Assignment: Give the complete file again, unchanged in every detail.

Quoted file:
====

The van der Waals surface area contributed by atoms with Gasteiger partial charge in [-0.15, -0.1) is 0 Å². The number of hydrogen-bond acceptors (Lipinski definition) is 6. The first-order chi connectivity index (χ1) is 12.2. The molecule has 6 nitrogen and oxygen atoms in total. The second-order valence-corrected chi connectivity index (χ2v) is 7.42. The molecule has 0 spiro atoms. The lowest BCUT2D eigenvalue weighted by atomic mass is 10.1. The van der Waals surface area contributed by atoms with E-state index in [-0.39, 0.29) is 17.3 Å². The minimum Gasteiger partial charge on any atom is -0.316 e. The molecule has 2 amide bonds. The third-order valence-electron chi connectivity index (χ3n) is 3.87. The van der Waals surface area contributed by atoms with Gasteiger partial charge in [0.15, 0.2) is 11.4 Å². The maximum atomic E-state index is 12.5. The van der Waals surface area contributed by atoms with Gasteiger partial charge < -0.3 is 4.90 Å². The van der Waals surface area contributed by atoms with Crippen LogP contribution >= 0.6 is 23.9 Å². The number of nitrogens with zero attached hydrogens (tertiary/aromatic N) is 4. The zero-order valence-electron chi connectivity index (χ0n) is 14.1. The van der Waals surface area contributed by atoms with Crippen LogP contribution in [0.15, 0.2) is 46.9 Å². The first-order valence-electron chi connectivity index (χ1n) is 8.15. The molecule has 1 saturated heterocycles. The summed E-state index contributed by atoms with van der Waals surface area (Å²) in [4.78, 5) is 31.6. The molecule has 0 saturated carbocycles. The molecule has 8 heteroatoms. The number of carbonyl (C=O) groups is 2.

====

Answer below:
The van der Waals surface area contributed by atoms with Gasteiger partial charge in [-0.15, -0.1) is 0 Å². The number of hydrogen-bond acceptors (Lipinski definition) is 6. The first-order chi connectivity index (χ1) is 12.2. The molecule has 6 nitrogen and oxygen atoms in total. The second-order valence-corrected chi connectivity index (χ2v) is 7.42. The molecule has 0 spiro atoms. The lowest BCUT2D eigenvalue weighted by atomic mass is 10.1. The van der Waals surface area contributed by atoms with E-state index in [-0.39, 0.29) is 17.3 Å². The minimum Gasteiger partial charge on any atom is -0.316 e. The molecule has 2 amide bonds. The third-order valence-electron chi connectivity index (χ3n) is 3.87. The van der Waals surface area contributed by atoms with Gasteiger partial charge in [0.15, 0.2) is 11.4 Å². The maximum atomic E-state index is 12.5. The van der Waals surface area contributed by atoms with Gasteiger partial charge < -0.3 is 4.90 Å². The van der Waals surface area contributed by atoms with Crippen LogP contribution >= 0.6 is 23.9 Å². The number of nitrogens with zero attached hydrogens (tertiary/aromatic N) is 4. The zero-order valence-electron chi connectivity index (χ0n) is 14.1. The van der Waals surface area contributed by atoms with Crippen LogP contribution in [0.15, 0.2) is 46.9 Å². The first-order valence-electron chi connectivity index (χ1n) is 8.15. The molecule has 1 saturated heterocycles. The summed E-state index contributed by atoms with van der Waals surface area (Å²) in [4.78, 5) is 31.6. The molecule has 0 saturated carbocycles. The molecule has 8 heteroatoms. The number of carbonyl (C=O) groups is 2.